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A Crock of a Crocodile Movie

By Michael O'Sullivan
Washington Post Staff Writer
Friday, July 16, 1999

  Movie Critic


'Lake Placid'
Brendan Gleeson misses his mark. The same can be said of the entire "Lake Placid" movie. (20th Century Fox)

Director:
Steve Miner
Cast:
Bridget Fonda;
Bill Pullman;
Oliver Platt;
Brendan Gleeson;
Betty White;
Meredith Salenger;
Mariska Hargitay
Running Time:
1 hour, 23 minutes
R
Contains obscenity and a party platter of game wardens, sheriff's deputies and wildlife turned into chum
"Lake Placid" is "Jaws" lite. It's "Anaconda" set in the bucolic splendor of the Maine woods, with a 30-foot crocodile terrorizing the populace instead of a giant tropical snake.

It's laughably stupid, only fitfully scary and relatively harmless summer fun – if you're 12 years old, in which case you probably aren't supposed to be going to movies like this anyway.

I'm not exactly sure who "Lake Placid's" target audience is. In the first five minutes, a diver investigating beaver dams in Black Lake, Maine (no, not New York state, despite the movie's title), gets vividly chomped in half, closely followed by a shot of his legless and lifeless upper body stump lying in the morgue. Mind you, I'm not complaining. As director Steve Miner ("Halloween: H20") knows only too well, that's exactly the kind of cool visual one expects – nay, demands – from movies of this ilk, and it comes along not a moment too soon.

But, at 83 minutes, this short-attention-span cinema seems more geared to the braces and training bra set than to those who actually pay for tickets with their own money and have driver's licenses. For crying out loud, "Paulie," "Madeleine" and "Air Bud: Golden Receiver" ran longer than this!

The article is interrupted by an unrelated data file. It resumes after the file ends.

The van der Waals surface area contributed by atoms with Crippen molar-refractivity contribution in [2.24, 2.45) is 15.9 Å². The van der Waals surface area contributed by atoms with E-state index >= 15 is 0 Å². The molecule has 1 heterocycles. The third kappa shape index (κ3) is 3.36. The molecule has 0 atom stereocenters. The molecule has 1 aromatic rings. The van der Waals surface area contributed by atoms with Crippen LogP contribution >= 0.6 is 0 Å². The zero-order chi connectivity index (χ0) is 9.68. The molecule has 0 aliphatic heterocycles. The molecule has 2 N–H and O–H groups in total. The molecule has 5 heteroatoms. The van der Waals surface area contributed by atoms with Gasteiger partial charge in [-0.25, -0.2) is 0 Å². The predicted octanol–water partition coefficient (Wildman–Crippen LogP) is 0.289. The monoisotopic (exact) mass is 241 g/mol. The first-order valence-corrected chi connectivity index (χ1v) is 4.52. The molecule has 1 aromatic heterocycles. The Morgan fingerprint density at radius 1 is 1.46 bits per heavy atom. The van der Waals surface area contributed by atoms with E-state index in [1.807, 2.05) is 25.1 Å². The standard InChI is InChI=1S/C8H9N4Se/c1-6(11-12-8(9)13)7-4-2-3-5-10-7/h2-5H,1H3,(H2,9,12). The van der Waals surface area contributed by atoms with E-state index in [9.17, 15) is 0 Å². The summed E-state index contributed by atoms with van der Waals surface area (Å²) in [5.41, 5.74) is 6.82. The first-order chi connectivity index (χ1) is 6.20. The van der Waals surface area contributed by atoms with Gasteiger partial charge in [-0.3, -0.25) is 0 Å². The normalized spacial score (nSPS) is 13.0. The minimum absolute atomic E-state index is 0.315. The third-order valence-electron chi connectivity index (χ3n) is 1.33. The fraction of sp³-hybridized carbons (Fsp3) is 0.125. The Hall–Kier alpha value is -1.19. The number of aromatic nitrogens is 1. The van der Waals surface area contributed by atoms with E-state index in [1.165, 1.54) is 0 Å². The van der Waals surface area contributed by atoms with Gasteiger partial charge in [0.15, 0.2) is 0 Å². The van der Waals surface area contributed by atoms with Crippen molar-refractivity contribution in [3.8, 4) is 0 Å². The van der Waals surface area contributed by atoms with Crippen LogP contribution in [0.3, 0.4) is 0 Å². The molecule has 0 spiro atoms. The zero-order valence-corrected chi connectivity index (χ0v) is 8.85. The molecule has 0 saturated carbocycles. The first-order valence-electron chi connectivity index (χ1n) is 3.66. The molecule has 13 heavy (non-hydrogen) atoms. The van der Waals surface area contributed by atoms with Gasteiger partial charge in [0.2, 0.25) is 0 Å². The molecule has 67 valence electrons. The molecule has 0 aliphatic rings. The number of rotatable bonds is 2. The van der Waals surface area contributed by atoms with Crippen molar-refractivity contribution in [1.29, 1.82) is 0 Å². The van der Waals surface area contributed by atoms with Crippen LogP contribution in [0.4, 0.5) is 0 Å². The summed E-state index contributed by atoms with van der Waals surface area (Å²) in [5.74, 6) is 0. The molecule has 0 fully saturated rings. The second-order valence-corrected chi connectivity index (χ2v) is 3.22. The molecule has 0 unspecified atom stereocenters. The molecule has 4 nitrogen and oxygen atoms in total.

In all likelihood, though, it's probably not the violence that earned "Lake Placid" its R rating. Sure, in addition to the aforementioned attack, some guy's head does get bitten off by the hungry reptile, and a cow also gets swallowed whole, but that's nothing you can't see on Fox or the Discovery Channel. There's no sex or nudity to speak of, as croc-hunting game warden Jack Wells (Bill Pullman) and fish-out-of-water city slicker Kelly Scott (Bridget Fonda) barely even swap spit.

The real reason for "Lake Placid's" R rating has got to be Betty White, who plays backwoods farmer's wife Delores Bickerman and swears like a longshoreman, no, make that Eric Cartman. She has a filthier mouth than the rotund antihero of the new "South Park" film, and her sweetly dithery character's obscenity-spewing mouth is the best and funniest thing about the film.

Let's see: What are some of the worst things about this movie? Um, the plot, for one.

What's a crocodile doing in Maine? "The big ones have been migrating north, and this lake does connect to the ocean," blithely explains billionaire mythology professor Hector Cyr (Oliver Platt), who travels the globe in his private helicopter for the primal thrill of swimming with man eaters.

So just how does it survive the icy Maine winters? "As long as its nostrils don't freeze " offers the helpful Cyr.

Which brings me to the dialogue, lamely written by the overrated David E. Kelley of "Ally McBeal" and "The Practice" fame. Exactly what is dinosaur-bone expert Fonda doing in the field researching a living, breathing creature in the first place? "You're a paleontologist," says her boss (Adam Arkin). "That's what we do."

Oh.

I was never quite sure what she is so afraid of either. What would a crocodile want with her bony behind anyway, when he's got the pudgy Platt and Brendan Gleeson (playing sheriff Hank Keough) to chew on? Early on, Cyr pokes fun at Keough's weight, which, if you don't mind my saying so, is a bit like the pot calling the kettle, er, fat. But why the wee beastie is still hungry is beyond me, after downing one bear, one cow, one moose and half a man in the space of about two days.

But never mind. If "Lake Placid" were worth its salt, I wouldn't have had time to even think about all this nonsense. At least I know now to cross Maine off my list of potential vacation spots.

   
© Copyright 1999 The Washington Post Company

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